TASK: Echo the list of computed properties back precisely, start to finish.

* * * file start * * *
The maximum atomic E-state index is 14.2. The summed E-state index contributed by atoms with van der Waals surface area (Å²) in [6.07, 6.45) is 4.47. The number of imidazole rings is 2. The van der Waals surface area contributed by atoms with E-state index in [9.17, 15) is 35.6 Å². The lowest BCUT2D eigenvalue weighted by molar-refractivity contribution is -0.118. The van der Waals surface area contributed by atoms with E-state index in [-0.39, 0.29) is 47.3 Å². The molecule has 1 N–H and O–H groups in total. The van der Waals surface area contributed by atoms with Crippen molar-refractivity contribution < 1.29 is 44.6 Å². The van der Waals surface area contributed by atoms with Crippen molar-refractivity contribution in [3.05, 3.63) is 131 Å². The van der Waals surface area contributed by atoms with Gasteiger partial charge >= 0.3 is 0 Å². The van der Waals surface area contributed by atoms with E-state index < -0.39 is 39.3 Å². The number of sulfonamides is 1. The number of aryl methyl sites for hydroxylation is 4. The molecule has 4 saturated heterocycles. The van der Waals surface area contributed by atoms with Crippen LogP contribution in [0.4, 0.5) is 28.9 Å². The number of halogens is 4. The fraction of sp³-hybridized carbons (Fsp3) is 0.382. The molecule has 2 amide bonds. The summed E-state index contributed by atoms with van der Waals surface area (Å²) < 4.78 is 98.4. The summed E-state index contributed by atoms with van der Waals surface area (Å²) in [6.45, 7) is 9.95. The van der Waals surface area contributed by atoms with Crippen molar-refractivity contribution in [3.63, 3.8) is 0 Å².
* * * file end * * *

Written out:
The maximum atomic E-state index is 14.2. The summed E-state index contributed by atoms with van der Waals surface area (Å²) in [6.07, 6.45) is 4.47. The number of imidazole rings is 2. The van der Waals surface area contributed by atoms with E-state index in [9.17, 15) is 35.6 Å². The lowest BCUT2D eigenvalue weighted by molar-refractivity contribution is -0.118. The van der Waals surface area contributed by atoms with E-state index in [-0.39, 0.29) is 47.3 Å². The molecule has 1 N–H and O–H groups in total. The van der Waals surface area contributed by atoms with Crippen molar-refractivity contribution < 1.29 is 44.6 Å². The van der Waals surface area contributed by atoms with Crippen molar-refractivity contribution in [3.05, 3.63) is 131 Å². The van der Waals surface area contributed by atoms with Gasteiger partial charge >= 0.3 is 0 Å². The van der Waals surface area contributed by atoms with E-state index < -0.39 is 39.3 Å². The number of sulfonamides is 1. The number of aryl methyl sites for hydroxylation is 4. The molecule has 4 saturated heterocycles. The van der Waals surface area contributed by atoms with Crippen LogP contribution in [0.4, 0.5) is 28.9 Å². The number of halogens is 4. The fraction of sp³-hybridized carbons (Fsp3) is 0.382. The molecule has 2 amide bonds. The summed E-state index contributed by atoms with van der Waals surface area (Å²) < 4.78 is 98.4. The summed E-state index contributed by atoms with van der Waals surface area (Å²) in [6.45, 7) is 9.95. The van der Waals surface area contributed by atoms with Crippen molar-refractivity contribution in [3.63, 3.8) is 0 Å².